From a low-key WWDC, the HomePod has emerged as the clear object of interest for the media. Much has been discussed regarding how it might compete in the wireless speaker market, and a few more strategic types have been musing on what it represents in terms of Apple’s approach to the connected home.
The first point is only of interest in the sense that Apple’s sound quality needs to be good enough to compete in the space – certainly, at least, at the proposed price tag. But that’s all. It probably can’t hope to be the best, if simply because the audio market is a never-ending treadmill where there is always a better option. But Apple know how to design hardware, so let’s assume that its primary sale point is up to scratch, and will make the shortlist of those in the market.
The second point, about the connected home, is a bit more involved. The fact is that the connected home remains a really slow-moving market, restricted by both a lack of unifying standards and slow upgrade cycles on white goods, let alone consumer appetite or ability to apply it. I mean, let’s assume that the type of person interested in a connected fridge is most likely to be under 35. Even if they had the £1,500-4,000 required to buy the thing, they’re probably going to be renting and in no position to make that decision. It’s not that Apple is wrong. Over time prices will fall and purchase cycles refresh, so the connected home will be here eventually – it’s just that won’t be anytime soon.
Which leaves us with the interesting bit, which is that Apple are also trying to sell canned Siri – it’s first AI play in years and, frankly, not easy.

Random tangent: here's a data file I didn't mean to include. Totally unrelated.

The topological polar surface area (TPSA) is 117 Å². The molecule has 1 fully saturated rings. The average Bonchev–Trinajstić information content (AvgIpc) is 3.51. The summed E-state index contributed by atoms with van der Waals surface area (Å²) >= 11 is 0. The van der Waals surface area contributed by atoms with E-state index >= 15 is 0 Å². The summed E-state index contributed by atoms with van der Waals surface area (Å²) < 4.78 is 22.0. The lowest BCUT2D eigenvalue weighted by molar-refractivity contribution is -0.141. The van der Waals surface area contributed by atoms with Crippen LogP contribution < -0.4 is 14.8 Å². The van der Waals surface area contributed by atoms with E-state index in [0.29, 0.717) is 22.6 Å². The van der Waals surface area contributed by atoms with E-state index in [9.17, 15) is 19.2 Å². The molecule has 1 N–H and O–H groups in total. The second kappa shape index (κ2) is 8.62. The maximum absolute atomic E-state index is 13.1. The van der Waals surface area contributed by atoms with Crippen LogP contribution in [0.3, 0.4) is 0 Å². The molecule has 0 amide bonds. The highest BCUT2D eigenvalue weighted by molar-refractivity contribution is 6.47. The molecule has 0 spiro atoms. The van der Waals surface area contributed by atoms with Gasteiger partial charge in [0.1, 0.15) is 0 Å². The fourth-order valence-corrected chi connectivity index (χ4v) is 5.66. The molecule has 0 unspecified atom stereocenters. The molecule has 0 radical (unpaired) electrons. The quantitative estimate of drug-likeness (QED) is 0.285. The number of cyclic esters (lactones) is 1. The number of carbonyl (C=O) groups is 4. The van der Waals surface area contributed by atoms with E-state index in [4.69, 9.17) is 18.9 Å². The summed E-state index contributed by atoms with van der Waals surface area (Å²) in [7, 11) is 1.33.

Now, Amazon has shown that it’s not necessary to be omniscient to succeed in the personal assistant market, but that’s because it a) has a laser focus on fulfilment, and b) has the ability to connect that focus to its enormous infrastructure and supply chain, including things like Amazon Prime. But Siri, and indeed Apple, have almost none of this. It’s possible that Apple will try and force the question by, for instance, making Apple Music only work with HomePod – but that may prove a bridge too far for its users, who already face a swathe of proprietary restrictions.
This leaves the company facing down the question of how to make its AI actually useful. My expectation is they will copy Amazon in the short term and focus on making sure Siri’s list of ‘doable’ tasks is sufficiently long – because it’s easier than building a knowledge engine, and because it clearly works. But eventually Apple will have to reckon with what they’ve created, and make Siri an altogether more powerful creature. Otherwise, well – it’s only a speaker.